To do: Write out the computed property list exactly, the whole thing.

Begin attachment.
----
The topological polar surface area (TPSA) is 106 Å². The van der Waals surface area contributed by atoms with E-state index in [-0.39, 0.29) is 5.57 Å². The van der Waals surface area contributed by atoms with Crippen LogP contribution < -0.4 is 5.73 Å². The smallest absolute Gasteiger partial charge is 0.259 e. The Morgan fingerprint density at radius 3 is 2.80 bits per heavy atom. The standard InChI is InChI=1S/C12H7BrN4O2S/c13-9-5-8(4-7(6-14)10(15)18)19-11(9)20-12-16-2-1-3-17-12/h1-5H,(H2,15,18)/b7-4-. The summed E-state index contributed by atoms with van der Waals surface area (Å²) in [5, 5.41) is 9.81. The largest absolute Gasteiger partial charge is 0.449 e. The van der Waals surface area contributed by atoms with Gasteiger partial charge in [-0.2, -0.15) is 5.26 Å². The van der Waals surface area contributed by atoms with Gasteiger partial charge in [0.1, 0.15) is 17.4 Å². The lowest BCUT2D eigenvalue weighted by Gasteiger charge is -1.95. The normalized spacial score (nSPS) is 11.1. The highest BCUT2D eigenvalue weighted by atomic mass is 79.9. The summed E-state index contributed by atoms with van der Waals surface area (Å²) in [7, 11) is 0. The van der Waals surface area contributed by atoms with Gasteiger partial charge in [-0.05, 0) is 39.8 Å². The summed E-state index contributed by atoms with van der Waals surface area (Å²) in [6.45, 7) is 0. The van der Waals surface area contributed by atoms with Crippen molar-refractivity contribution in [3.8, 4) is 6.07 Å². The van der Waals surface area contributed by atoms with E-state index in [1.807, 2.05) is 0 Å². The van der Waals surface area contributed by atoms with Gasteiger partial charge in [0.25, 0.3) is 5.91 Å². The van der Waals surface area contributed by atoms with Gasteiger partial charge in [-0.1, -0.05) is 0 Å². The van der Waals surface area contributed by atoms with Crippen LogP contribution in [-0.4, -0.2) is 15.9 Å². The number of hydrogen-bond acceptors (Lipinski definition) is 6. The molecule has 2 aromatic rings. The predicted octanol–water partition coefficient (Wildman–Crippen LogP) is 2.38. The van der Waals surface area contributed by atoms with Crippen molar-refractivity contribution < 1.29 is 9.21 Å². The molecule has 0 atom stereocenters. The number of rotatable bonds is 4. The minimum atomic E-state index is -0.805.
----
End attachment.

The topological polar surface area (TPSA) is 106 Å². The van der Waals surface area contributed by atoms with E-state index in [-0.39, 0.29) is 5.57 Å². The van der Waals surface area contributed by atoms with Crippen LogP contribution < -0.4 is 5.73 Å². The smallest absolute Gasteiger partial charge is 0.259 e. The Morgan fingerprint density at radius 3 is 2.80 bits per heavy atom. The standard InChI is InChI=1S/C12H7BrN4O2S/c13-9-5-8(4-7(6-14)10(15)18)19-11(9)20-12-16-2-1-3-17-12/h1-5H,(H2,15,18)/b7-4-. The summed E-state index contributed by atoms with van der Waals surface area (Å²) in [5, 5.41) is 9.81. The largest absolute Gasteiger partial charge is 0.449 e. The van der Waals surface area contributed by atoms with Gasteiger partial charge in [-0.2, -0.15) is 5.26 Å². The van der Waals surface area contributed by atoms with Gasteiger partial charge in [0.1, 0.15) is 17.4 Å². The lowest BCUT2D eigenvalue weighted by Gasteiger charge is -1.95. The normalized spacial score (nSPS) is 11.1. The highest BCUT2D eigenvalue weighted by atomic mass is 79.9. The summed E-state index contributed by atoms with van der Waals surface area (Å²) in [7, 11) is 0. The van der Waals surface area contributed by atoms with Gasteiger partial charge in [-0.05, 0) is 39.8 Å². The summed E-state index contributed by atoms with van der Waals surface area (Å²) in [6.45, 7) is 0. The van der Waals surface area contributed by atoms with Crippen molar-refractivity contribution in [3.8, 4) is 6.07 Å². The van der Waals surface area contributed by atoms with E-state index in [1.807, 2.05) is 0 Å². The van der Waals surface area contributed by atoms with Gasteiger partial charge in [0.25, 0.3) is 5.91 Å². The van der Waals surface area contributed by atoms with Gasteiger partial charge in [-0.1, -0.05) is 0 Å². The van der Waals surface area contributed by atoms with Crippen LogP contribution in [-0.4, -0.2) is 15.9 Å². The number of hydrogen-bond acceptors (Lipinski definition) is 6. The molecule has 2 aromatic rings. The predicted octanol–water partition coefficient (Wildman–Crippen LogP) is 2.38. The van der Waals surface area contributed by atoms with Crippen molar-refractivity contribution < 1.29 is 9.21 Å². The molecule has 0 atom stereocenters. The number of rotatable bonds is 4. The minimum atomic E-state index is -0.805.